statements best describes them and then to endorse the chosen statement as
either sort of true for me or very true for me. Reverse scoring was applied to
appropriate items, and the six items were then averaged to form an overall phys-
ical self-worth score ( = .87).
Leisure Time Exercise Participation. The Godin Leisure Time Exercise Ques-
tionnaire (LTEQ; Godin & Shephard, 1985) was employed to obtain self-reported
frequency of participation in mild, moderate, and strenuous exercise in bouts
greater than 15 min during a typical week. A total exercise index was computed
by assigning the mild, moderate, and strenuous scores weights of 3, 5, and 9
METs (metabolic equivalents), respectively, and summing these weighted
scores. The LTEQ has demonstrated validity in comparison with objective
assessment tools such as accelerometers (Jacobs, Ainsworth, Hartman, & Leon,
Psychological Well-Being. Consistent with past work (e.g., Ryan & Deci,
2001), two indicators were combined to provide a composite score of psychologi-
cal well-being. The seven-item Subjective Vitality Scale (Ryan & Frederick, 1997)
was used to assess feelings of vitality (e.g., “I feel energized”). Items are scored
on a 7-point Likert scale ranging from 1 (strongly disagree) to 7 (strongly agree).
The alpha coefcient in the current study was = .94. In addition, the Depression-
Happiness Scale (McGreal & Joseph, 1993) was employed to assess feelings of
depression and happiness experienced in the past week. This scale consists of 25
items (e.g., “I felt cheerful” and “I felt like crying”) rated on a 4-point Likert scale
ranging from 0 (never) to 3 (often). Responses were scored in a bipolar fashion in
which depression item scores were reversed and then summed with scores on hap-
piness items ( = .93). Higher scores reect greater perceptions of happiness and
lower feelings of depression. Scores for vitality and depression-happiness were
summed to form a composite psychological well-being variable.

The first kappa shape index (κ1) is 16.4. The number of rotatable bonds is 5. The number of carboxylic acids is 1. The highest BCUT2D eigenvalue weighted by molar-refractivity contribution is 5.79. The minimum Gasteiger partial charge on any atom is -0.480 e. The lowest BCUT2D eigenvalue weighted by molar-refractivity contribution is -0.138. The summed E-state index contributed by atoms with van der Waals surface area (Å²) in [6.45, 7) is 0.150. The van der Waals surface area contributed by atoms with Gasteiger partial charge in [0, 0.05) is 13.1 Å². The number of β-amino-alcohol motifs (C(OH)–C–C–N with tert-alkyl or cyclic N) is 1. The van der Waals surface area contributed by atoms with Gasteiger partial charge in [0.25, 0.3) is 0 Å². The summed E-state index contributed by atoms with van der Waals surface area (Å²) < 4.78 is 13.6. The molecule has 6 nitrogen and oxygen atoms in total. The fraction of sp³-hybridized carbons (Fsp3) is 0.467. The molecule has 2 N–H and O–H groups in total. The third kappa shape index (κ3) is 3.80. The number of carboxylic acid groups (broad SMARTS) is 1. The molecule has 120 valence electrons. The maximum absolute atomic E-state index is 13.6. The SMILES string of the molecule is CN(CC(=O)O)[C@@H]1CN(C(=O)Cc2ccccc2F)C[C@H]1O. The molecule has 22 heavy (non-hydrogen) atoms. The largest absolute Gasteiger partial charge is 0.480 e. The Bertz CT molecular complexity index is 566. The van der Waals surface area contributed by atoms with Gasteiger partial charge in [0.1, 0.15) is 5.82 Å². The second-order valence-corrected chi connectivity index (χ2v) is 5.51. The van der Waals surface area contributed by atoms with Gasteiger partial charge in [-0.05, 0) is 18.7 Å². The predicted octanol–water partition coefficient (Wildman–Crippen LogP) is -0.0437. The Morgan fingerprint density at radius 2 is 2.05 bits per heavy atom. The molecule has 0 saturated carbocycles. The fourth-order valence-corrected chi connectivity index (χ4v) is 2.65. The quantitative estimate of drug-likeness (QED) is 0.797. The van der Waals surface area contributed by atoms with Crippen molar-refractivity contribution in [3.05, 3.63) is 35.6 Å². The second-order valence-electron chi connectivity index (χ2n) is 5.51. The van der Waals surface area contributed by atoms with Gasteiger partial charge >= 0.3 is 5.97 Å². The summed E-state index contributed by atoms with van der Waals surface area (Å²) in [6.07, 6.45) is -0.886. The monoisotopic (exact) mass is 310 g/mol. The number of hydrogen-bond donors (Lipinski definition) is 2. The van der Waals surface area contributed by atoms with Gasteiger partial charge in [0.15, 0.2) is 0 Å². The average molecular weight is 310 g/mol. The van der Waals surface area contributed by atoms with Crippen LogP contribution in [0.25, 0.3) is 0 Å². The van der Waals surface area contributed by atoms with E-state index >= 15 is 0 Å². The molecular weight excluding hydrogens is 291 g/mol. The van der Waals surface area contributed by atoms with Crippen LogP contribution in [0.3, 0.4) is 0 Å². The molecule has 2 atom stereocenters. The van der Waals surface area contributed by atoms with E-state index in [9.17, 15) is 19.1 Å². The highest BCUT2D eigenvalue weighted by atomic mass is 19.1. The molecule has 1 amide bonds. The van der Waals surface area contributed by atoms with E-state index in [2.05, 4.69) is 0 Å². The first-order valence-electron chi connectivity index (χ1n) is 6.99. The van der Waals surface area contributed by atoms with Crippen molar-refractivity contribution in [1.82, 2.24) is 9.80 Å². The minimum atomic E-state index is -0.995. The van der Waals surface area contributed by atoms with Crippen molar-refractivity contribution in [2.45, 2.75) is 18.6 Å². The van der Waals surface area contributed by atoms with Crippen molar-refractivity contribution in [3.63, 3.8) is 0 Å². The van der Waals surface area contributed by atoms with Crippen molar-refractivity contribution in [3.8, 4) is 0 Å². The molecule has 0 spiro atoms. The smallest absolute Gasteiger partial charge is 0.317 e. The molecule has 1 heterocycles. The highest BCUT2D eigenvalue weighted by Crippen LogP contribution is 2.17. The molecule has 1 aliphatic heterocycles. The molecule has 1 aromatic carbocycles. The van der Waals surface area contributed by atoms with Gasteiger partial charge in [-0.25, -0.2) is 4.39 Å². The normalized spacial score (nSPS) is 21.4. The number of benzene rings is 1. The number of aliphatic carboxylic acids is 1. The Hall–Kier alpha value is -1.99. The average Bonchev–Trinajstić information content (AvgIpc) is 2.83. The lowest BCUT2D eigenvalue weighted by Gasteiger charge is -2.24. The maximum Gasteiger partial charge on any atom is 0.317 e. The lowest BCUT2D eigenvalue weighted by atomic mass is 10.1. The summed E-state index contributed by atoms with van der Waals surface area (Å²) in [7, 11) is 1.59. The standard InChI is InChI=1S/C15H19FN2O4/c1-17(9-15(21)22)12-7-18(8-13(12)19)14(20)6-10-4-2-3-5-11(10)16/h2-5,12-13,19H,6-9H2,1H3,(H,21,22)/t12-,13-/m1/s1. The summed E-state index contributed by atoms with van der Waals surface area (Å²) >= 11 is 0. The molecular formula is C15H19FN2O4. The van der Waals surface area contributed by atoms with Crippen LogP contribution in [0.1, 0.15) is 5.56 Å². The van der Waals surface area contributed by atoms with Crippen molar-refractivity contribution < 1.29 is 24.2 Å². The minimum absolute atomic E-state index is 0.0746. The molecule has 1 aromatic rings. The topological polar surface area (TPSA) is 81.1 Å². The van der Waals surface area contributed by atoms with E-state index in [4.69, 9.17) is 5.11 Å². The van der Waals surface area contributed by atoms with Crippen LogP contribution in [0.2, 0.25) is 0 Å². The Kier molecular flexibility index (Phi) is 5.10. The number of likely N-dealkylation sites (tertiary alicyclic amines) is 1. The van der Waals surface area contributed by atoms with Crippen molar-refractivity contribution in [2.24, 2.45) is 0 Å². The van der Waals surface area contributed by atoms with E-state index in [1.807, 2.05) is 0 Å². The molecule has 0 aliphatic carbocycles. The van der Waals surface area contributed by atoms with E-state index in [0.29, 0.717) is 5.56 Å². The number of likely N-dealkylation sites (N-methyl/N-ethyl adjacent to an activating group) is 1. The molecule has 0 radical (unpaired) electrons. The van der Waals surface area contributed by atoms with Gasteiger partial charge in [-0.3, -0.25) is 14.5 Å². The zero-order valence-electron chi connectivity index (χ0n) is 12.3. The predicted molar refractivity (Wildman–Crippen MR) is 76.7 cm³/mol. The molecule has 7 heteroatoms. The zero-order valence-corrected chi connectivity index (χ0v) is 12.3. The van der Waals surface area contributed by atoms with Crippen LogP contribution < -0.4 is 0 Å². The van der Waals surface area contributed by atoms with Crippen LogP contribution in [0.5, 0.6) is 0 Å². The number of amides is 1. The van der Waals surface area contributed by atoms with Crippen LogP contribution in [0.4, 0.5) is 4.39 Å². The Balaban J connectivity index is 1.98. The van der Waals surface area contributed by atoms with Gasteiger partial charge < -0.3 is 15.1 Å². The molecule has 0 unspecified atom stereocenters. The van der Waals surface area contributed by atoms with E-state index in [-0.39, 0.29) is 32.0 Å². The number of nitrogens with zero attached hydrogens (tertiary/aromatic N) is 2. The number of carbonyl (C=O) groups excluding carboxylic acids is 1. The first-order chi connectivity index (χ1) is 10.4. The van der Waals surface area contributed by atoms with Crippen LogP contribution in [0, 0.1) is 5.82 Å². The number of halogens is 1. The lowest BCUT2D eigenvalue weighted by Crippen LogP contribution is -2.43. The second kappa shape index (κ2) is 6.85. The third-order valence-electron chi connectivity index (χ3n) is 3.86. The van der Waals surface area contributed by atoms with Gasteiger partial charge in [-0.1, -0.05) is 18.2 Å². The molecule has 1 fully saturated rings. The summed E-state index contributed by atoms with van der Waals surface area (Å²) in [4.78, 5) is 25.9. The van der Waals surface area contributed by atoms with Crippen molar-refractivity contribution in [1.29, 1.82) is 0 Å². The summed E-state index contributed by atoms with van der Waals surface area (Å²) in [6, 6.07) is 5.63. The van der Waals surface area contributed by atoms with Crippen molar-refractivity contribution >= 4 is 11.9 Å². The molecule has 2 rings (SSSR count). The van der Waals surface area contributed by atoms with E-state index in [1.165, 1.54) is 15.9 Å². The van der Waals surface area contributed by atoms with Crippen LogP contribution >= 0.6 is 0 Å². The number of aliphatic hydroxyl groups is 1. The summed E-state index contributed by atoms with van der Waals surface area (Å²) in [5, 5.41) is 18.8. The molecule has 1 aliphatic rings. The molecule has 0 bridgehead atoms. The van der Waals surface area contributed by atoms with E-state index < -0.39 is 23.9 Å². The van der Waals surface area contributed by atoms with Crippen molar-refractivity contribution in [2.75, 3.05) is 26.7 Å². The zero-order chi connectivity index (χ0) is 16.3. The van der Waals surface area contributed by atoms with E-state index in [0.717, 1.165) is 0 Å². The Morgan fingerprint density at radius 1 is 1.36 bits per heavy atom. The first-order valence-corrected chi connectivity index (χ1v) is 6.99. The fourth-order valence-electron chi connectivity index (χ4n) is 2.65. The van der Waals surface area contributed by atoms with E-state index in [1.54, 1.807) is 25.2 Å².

Descriptive Statistics and Relationships
Among Study Variables
Table 1 presents descriptive statistics and bivariate correlations showing associa-
tions among the study variables. Participant age was positively, albeit weakly
correlated with psychological well-being, and negatively correlated with exercise
behavior. In addition, independent t-tests revealed that females reported signi-
cantly greater exercise anxiety than males (Ms = 40.82, SD = 15.04, and 35.01,
SD = 13.65, respectively) t(422) = −3.62, p < .01 (Hedges’s g = 0.40), and signi-
cantly lower physical self-worth (Ms = 2.42, SD = 0.63, and 2.65, SD = 0.55,
respectively) t(422) = 3.39, p < .01 (Hedges’s g = −0.38). Females also tended to
report less exercise participation than males (Ms = 39.71, SD = 24.52, and 44.64,
SD = 21.70 respectively) t(422) = 1.92, p = .06 (Hedges’s g = −0.21). As expected,
relative intrinsic exercise goals correlated positively with RAI.4 Further, both
goal constructs displayed correlations with the dependent variables in the
expected directions.
Table 1 Descriptive Statistics and Bivariate Correlations Among Study Variables
Variable M SD 12345678
1. Age 41.39 11.02
2. Relative intrinsic goals 0.92 1.05 .11*
3. Relative autonomy 6.37 3.27 .18* .41**
4. Need satisfaction 4.17 0.89 −.07# .29** .50**
5. Exercise anxiety 39.14 14.87 −.08 −.33** −.45** −.28**
6. Physical self-worth 2.50 0.62 .10* .36** .52** .42** −.54**
7. Exercise behavior 41.13 22.62 −.09 .13** .38** .34** −.23** .28**
8. Psychological well-being 57.51 13.06 .15** .29** .46** .27** −.39** .51** .23**
Note. *p < .05, **p < .01.
198 Sebire, Standage, and Vansteenkiste
Effects of Relative Intrinsic Goal Content
on Criterion Variables
As previous work has shown goal content and behavioral regulations to be corre-
lated (Sheldon et al., 2004), before conducting the regression analyses the data
were screened for evidence of collinearity in line with the recommendations of
(Tabachnick & Fidell, 2007). The variance ination factor (1.00–1.21) and toler-
ance (0.83–1.00) statistics resided within acceptable ranges. In addition, we simul-
taneously screened the condition indexes and the variance proportion factors
(Edmunds, Ntoumanis, & Duda, 2006; Pedhazur, 1997). The results suggested that
collinearity was not evident in our data as when the condition index exceeded 10,
no two predictors displayed variance proportion factors greater than .50.
Five separate hierarchical (or sequential) regression analyses were con-
ducted to examine the utility of relative intrinsic goal content in predicting the
criterion variables (viz., physical self-worth, exercise anxiety, exercise behav-
ior, psychological well-being, and psychological need satisfaction). This
is (a) aligned with previous work analyzing the unique contributions